Are Some Isolated Shelf Sandstone Ridges in the Cretaceous Western Interior Seaway Transgressed, Detached Spit Systems?
Lars Henrik Nielsen, Peter Niels Johannessen, 2008. "Are Some Isolated Shelf Sandstone Ridges in the Cretaceous Western Interior Seaway Transgressed, Detached Spit Systems?", Recent Advances in Models of Siliciclastic Shallow-Marine Stratigraphy, Gray J. Hampson, Ronald J. Steel, Peter M. Burgess, Robert W. Dalrymple
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The Cretaceous Western Interior Seaway, North America, contains numerous coastal and shelf sandstone bodies that are interesting from a commercial and academic viewpoint. Exploration and production of hydrocarbons has provided an enormous amount of subsurface data that supplement superb outcrops, and many excellent papers on detailed sedimentology and sequence stratigraphy have been produced. However, consensus regarding interpretation of some of the sandstones is still out of sight. This paper proposes consideration of yet another possible interpretation, namely large sandy spit systems.
The Western Interior Seaway was characterized by recurrent sea-level changes, long-distance shifts in coastline position, incised valleys, large influxes of sand from rivers building deltas, strong waves that caused longshore sand drift toward the south, and differential subsidence and uplift that occasionally fragmented the basin into subbasins with shoals and islands. This physiography probably favored formation of large sandy, southward-prograding spit systems; however, these have not yet been recognized, possibly due to poorly constrained paleography, partial preservation, and lack of suitable facies models.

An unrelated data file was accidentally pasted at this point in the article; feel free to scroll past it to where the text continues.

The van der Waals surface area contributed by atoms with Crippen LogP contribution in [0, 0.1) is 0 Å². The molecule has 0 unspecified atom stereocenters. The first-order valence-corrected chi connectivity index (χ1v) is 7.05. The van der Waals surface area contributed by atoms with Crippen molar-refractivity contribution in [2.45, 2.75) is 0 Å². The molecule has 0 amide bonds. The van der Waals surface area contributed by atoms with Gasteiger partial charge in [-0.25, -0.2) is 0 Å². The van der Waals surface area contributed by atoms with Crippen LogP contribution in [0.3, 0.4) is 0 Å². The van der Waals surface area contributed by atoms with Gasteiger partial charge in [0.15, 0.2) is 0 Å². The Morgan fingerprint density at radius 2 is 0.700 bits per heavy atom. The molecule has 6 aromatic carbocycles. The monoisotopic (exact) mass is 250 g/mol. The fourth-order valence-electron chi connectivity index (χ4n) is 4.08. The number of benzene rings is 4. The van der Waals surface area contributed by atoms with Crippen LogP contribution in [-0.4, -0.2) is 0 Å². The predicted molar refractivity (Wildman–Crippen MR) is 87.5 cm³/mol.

This paper thus presents two well-constrained spit-system models based on well-preserved, uplifted Quaternary spit systems with exposures of the internal facies architecture and present-day morphology showing growth patterns. The Lyngså spit system (10 km long, 0.5-2.5 km wide, and up to 15 m thick) was formed in less than 500 years in a moderate-wave-energy, nontidal to microtidal environment, and it prograded into 10-15 m of water depth. The Skagen spit system provides a unique possibility for comparing preserved structures with processes, inasmuch as its old proximal part is uplifted 13 m and exposed in seacliffs, while its distal end is still prograding. The spit system (22 km long, 3-7 km wide, and up to 32 m thick) has been active for 5,500 years and is situated in a high-energy, wave-dominated, nontidal environment and has prograded into 20-30 m of water depth. In both systems the wave energy was transformed into strong longshore currents when the waves hit the mainland and spit coasts. Thus current-generated structures dominate both systems, whereas wave-formed structures are less common. Both systems overlie offshore mud and silt. The Lyngså system consists of coarse-grained, steep avalanche-type platform foresets, up to 10 m high, overlain by bar-trough deposits, beach sand, and gravel. The Skagen system consists of gently dipping, sandy spit-platform clinoforms composed of bioturbated storm sand beds, dune cross-beds and ripples, beach sand and pebbles, and peat beds. Both systems are comparable in size to proven hydrocarbon reservoirs, and their dimensions and structures resemble some of the sandstone ridges in the Cretaceous Seaway.
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Siliciclastic shallow-marine deposits record the interface between land and sea, and its response to a variety of forcing mechanisms: physical process regime, the internal dynamics of coastal and shelfal depositional systems, relative sea level, sediment flux, tectonic setting, and climate. These deposits have long been the subject of conceptual stratigraphic models that seek to explain the interplay between these various forcing mechanisms, and their preservation in the stratigraphic record. This volume arose from an SEPM research conference on shoreline–shelf stratigraphy that was held in Grand Junction, Colorado, on August 24–28, 2004. The aim of the resulting volume is to highlight the development over the last 15 years of the stratigraphic concepts and models that are used to interpret siliciclastic marginal-marine, shallow-marine, and shelf deposits.